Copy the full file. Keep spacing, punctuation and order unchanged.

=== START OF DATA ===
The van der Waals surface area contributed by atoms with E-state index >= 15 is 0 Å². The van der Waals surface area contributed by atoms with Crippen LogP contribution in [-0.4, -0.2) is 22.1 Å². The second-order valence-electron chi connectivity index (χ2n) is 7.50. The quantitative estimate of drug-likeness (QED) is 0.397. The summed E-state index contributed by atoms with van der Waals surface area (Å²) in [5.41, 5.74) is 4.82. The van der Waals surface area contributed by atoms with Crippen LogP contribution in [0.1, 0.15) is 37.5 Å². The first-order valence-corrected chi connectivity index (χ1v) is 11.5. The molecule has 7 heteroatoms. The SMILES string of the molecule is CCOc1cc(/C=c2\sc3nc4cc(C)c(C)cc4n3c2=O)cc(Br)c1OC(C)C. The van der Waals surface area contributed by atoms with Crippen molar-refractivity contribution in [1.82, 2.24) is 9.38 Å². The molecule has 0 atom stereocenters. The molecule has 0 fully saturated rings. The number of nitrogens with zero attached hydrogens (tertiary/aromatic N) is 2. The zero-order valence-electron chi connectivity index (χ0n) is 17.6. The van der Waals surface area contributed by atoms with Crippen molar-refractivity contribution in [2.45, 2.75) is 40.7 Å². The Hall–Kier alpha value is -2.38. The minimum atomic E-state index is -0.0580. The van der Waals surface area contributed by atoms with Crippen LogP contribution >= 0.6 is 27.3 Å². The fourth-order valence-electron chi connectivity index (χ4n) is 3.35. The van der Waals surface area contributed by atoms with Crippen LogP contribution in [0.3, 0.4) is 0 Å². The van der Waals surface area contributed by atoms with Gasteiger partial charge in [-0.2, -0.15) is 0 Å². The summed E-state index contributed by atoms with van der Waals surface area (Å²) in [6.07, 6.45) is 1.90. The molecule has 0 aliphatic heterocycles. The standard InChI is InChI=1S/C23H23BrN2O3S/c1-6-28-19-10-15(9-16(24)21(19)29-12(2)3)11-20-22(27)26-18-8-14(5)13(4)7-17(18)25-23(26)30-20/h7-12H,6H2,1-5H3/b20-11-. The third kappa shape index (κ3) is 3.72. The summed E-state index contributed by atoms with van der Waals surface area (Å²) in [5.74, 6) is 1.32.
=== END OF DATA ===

The van der Waals surface area contributed by atoms with E-state index >= 15 is 0 Å². The van der Waals surface area contributed by atoms with Crippen LogP contribution in [-0.4, -0.2) is 22.1 Å². The second-order valence-electron chi connectivity index (χ2n) is 7.50. The quantitative estimate of drug-likeness (QED) is 0.397. The summed E-state index contributed by atoms with van der Waals surface area (Å²) in [5.41, 5.74) is 4.82. The van der Waals surface area contributed by atoms with Crippen LogP contribution in [0.1, 0.15) is 37.5 Å². The first-order valence-corrected chi connectivity index (χ1v) is 11.5. The molecule has 7 heteroatoms. The SMILES string of the molecule is CCOc1cc(/C=c2\sc3nc4cc(C)c(C)cc4n3c2=O)cc(Br)c1OC(C)C. The van der Waals surface area contributed by atoms with Crippen molar-refractivity contribution in [1.82, 2.24) is 9.38 Å². The molecule has 0 atom stereocenters. The molecule has 0 fully saturated rings. The number of nitrogens with zero attached hydrogens (tertiary/aromatic N) is 2. The zero-order valence-electron chi connectivity index (χ0n) is 17.6. The van der Waals surface area contributed by atoms with Crippen molar-refractivity contribution in [2.45, 2.75) is 40.7 Å². The Hall–Kier alpha value is -2.38. The minimum atomic E-state index is -0.0580. The van der Waals surface area contributed by atoms with Crippen LogP contribution >= 0.6 is 27.3 Å². The fourth-order valence-electron chi connectivity index (χ4n) is 3.35. The van der Waals surface area contributed by atoms with Crippen LogP contribution in [0.3, 0.4) is 0 Å². The van der Waals surface area contributed by atoms with Gasteiger partial charge in [-0.2, -0.15) is 0 Å². The summed E-state index contributed by atoms with van der Waals surface area (Å²) in [6.07, 6.45) is 1.90. The molecule has 0 aliphatic heterocycles. The standard InChI is InChI=1S/C23H23BrN2O3S/c1-6-28-19-10-15(9-16(24)21(19)29-12(2)3)11-20-22(27)26-18-8-14(5)13(4)7-17(18)25-23(26)30-20/h7-12H,6H2,1-5H3/b20-11-. The third kappa shape index (κ3) is 3.72. The summed E-state index contributed by atoms with van der Waals surface area (Å²) in [5.74, 6) is 1.32.